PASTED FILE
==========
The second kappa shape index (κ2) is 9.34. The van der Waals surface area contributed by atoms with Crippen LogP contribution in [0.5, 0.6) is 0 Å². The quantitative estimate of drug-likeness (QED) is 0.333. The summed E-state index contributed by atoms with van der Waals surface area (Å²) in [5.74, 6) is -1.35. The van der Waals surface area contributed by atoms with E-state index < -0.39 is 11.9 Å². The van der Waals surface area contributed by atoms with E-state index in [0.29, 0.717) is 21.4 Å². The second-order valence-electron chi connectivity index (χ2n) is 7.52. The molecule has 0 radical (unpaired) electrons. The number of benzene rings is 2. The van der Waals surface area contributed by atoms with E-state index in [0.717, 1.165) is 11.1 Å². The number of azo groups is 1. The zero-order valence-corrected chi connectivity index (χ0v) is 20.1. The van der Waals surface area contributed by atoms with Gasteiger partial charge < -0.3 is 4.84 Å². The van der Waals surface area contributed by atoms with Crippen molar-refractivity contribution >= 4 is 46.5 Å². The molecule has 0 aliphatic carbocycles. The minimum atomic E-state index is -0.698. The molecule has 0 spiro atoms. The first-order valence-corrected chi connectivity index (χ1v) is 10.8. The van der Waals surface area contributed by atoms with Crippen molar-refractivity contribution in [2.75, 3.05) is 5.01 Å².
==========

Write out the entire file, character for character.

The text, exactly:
The second kappa shape index (κ2) is 9.34. The van der Waals surface area contributed by atoms with Crippen LogP contribution in [0.5, 0.6) is 0 Å². The quantitative estimate of drug-likeness (QED) is 0.333. The summed E-state index contributed by atoms with van der Waals surface area (Å²) in [5.74, 6) is -1.35. The van der Waals surface area contributed by atoms with E-state index < -0.39 is 11.9 Å². The van der Waals surface area contributed by atoms with E-state index in [0.29, 0.717) is 21.4 Å². The second-order valence-electron chi connectivity index (χ2n) is 7.52. The molecule has 0 radical (unpaired) electrons. The number of benzene rings is 2. The van der Waals surface area contributed by atoms with E-state index in [0.717, 1.165) is 11.1 Å². The number of azo groups is 1. The zero-order valence-corrected chi connectivity index (χ0v) is 20.1. The van der Waals surface area contributed by atoms with Gasteiger partial charge < -0.3 is 4.84 Å². The van der Waals surface area contributed by atoms with Crippen molar-refractivity contribution >= 4 is 46.5 Å². The molecule has 0 aliphatic carbocycles. The minimum atomic E-state index is -0.698. The molecule has 0 spiro atoms. The first-order valence-corrected chi connectivity index (χ1v) is 10.8. The van der Waals surface area contributed by atoms with Crippen molar-refractivity contribution in [2.75, 3.05) is 5.01 Å².